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Felons Will Succeed

Felons Will Succeed

I think it is my responsibility to go back where I came from and help others. At one time, I was just a guy with a few numbers behind my name and jealous of those who had titles or letters behind their name. Today, I no longer care about those titles.

Below, you will find my first layer of talks and curriculum of working with inmates. My goal is to help them get jobs and housing that they would not normally get. I have no interest in business feeling sorry for them, nor implementing some policy to hire them. I have no interest in menial for them as well. They can get that themselves. I want them to be able to be above what companies are looking for and be hand selected because of who they are and what they can do.

Whether people help me with this cause or not, I will succeed.

Over 600,00 ex-offenders and felons will be released this year. Without stable employment or housing, many of them will return to incarceration within the year. Too many inmates are not prepared to compete for jobs. Without even the basic skills necessary to be considered for employment, the prospects of getting hired will be bleak at best.
my plan is for inmates to start preparing for release by planning successful job searches long before the release date comes. There are critical areas that will make an ex-offenders job search more successful.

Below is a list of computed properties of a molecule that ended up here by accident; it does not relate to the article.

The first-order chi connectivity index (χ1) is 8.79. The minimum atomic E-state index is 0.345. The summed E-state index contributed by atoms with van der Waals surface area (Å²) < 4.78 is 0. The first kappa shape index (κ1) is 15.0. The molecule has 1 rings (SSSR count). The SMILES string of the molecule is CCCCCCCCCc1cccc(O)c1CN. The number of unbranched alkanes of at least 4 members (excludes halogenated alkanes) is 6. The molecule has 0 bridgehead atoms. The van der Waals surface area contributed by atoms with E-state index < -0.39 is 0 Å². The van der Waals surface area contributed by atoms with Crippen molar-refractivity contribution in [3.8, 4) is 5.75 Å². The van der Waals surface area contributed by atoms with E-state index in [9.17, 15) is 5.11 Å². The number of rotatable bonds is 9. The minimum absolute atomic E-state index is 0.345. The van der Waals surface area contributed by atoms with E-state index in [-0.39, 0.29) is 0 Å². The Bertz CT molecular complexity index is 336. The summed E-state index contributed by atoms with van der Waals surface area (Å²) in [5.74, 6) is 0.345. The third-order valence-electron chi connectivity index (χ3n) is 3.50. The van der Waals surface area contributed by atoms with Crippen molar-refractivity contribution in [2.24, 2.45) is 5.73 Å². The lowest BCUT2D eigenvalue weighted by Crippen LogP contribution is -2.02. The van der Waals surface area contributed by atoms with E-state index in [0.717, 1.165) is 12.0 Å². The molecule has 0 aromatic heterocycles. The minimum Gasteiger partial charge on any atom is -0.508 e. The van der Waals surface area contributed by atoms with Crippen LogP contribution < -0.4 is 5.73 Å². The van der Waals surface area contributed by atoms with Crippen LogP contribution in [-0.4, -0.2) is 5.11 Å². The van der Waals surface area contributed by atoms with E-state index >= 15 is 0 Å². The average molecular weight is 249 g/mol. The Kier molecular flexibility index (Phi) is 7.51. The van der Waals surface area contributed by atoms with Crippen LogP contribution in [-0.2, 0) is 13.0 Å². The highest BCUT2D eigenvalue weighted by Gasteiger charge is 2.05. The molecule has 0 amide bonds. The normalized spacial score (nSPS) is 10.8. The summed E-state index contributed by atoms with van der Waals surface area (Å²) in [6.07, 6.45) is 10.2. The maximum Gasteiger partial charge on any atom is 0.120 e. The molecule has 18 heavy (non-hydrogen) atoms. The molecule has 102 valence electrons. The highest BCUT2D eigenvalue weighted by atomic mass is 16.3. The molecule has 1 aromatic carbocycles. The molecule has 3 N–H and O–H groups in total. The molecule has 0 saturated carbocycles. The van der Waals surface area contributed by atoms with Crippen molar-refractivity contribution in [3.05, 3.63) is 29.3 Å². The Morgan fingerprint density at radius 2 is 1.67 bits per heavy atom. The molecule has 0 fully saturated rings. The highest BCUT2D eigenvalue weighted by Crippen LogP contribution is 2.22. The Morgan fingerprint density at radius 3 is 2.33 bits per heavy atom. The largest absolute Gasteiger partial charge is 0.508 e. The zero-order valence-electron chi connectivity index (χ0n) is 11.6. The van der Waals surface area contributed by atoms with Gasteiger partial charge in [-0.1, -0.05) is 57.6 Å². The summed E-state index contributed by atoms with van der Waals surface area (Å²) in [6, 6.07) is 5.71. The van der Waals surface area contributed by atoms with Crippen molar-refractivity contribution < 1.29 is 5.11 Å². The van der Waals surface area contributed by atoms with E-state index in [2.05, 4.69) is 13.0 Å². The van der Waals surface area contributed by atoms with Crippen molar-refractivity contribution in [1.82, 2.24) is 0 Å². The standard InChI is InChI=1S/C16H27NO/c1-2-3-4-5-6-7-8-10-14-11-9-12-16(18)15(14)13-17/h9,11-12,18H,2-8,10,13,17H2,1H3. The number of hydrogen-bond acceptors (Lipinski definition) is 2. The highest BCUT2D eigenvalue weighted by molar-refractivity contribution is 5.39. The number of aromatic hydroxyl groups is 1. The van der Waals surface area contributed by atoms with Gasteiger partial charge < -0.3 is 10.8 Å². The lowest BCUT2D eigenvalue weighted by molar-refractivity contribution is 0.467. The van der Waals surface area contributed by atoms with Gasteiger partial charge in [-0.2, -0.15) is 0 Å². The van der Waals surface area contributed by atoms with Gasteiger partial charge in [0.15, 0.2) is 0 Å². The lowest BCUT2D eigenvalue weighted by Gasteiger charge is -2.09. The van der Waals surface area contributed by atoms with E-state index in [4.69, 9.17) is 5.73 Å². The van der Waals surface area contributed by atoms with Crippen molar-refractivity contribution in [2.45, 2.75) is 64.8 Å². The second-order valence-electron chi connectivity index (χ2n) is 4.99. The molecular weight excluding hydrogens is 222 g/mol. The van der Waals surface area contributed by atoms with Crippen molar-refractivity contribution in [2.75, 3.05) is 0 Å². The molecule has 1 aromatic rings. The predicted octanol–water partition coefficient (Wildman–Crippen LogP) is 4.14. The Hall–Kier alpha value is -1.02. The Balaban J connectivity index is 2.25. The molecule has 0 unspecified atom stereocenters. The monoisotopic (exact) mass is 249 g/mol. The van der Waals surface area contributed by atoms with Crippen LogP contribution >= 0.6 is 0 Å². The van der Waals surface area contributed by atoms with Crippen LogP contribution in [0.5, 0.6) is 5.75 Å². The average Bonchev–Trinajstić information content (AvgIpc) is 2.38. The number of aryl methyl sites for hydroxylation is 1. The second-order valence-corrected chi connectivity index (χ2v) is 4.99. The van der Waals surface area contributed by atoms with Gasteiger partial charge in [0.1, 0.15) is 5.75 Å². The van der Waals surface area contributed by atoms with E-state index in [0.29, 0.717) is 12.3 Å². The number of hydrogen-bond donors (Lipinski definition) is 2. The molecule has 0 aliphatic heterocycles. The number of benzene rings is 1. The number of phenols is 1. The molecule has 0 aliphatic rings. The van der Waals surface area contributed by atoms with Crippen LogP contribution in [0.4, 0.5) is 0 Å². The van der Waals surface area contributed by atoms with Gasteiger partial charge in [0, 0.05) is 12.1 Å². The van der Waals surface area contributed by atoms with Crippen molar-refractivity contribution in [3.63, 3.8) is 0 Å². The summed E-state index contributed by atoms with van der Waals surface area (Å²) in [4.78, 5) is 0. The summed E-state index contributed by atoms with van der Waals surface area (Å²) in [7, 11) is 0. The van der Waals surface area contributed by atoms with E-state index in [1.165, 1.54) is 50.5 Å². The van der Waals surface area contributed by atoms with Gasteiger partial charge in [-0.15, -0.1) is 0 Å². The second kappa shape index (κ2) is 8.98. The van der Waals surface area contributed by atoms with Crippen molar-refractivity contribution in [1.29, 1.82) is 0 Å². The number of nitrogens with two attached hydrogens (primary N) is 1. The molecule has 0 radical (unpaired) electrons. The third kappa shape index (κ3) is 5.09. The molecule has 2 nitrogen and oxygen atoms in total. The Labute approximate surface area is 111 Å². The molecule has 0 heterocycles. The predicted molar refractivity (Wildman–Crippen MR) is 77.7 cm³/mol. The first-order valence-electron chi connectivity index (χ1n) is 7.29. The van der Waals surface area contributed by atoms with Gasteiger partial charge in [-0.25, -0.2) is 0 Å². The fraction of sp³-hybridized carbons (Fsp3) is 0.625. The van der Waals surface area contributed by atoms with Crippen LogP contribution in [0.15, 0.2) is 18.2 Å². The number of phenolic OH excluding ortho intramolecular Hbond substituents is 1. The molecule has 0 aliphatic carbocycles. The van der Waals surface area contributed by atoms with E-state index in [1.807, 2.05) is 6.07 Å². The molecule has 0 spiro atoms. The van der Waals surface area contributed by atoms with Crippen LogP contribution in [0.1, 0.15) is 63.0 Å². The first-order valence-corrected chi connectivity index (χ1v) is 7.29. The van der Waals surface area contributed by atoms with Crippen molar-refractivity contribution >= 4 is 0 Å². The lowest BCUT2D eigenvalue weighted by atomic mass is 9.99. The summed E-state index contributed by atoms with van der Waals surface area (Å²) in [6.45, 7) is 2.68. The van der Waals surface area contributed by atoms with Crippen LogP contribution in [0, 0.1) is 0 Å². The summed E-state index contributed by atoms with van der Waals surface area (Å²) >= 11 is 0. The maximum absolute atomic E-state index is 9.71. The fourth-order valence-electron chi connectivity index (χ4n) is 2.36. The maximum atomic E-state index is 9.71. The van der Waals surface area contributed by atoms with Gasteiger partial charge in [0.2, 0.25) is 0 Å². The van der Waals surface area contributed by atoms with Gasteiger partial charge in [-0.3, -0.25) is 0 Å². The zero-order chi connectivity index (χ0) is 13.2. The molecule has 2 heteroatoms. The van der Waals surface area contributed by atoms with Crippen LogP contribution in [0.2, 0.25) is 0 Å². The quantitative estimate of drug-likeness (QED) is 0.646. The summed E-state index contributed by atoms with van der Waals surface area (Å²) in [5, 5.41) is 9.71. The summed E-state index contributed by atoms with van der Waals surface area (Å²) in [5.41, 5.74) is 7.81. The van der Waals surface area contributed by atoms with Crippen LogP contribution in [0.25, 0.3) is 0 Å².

When ex-offenders look for jobs, there is a product to sell. That product is a set of skills. When we talk about skills, we are talking about the combination of hard and soft skills.
In my opinion, the soft skills of punctuality, work ethic, dependability ability to learn quickly, team player, professionalism, responsibility honesty and flexibility are by far greater than any hard skill they could learn.

Anytime I meet with a person with a background, the first thing I tell them is “the interview is a business meeting”. Approach it the same way you would if you were a business looking to partner with another business. It is your performance at this business meeting that will get you partnered. This not an interrogation where the interviewer fires question after question at you. Your answers to the interviewer’s questions should be conversational pieces that gives an insight to your personality and attitude, to see if you would be a good fit. If the question of your record comes up, and it probably will, briefly acknowledge it but do not spend too much time talking about it. But, at the same time, be very transparent about it. I’ve recommended in many cases to print out your background and have it ready.  Show them that even though you have a background, it does not define you any longer. Honesty and transparency will build trust.

Focus on what has happened since your conviction and what you have done to make yourself a better person. Find someone to work with and practice interviewing. This person should be a professional, and understanding of what you are trying to do. Think of the most difficult questions you can think of and practice answering them until you sound natural. Practice, practice and more practice is the key.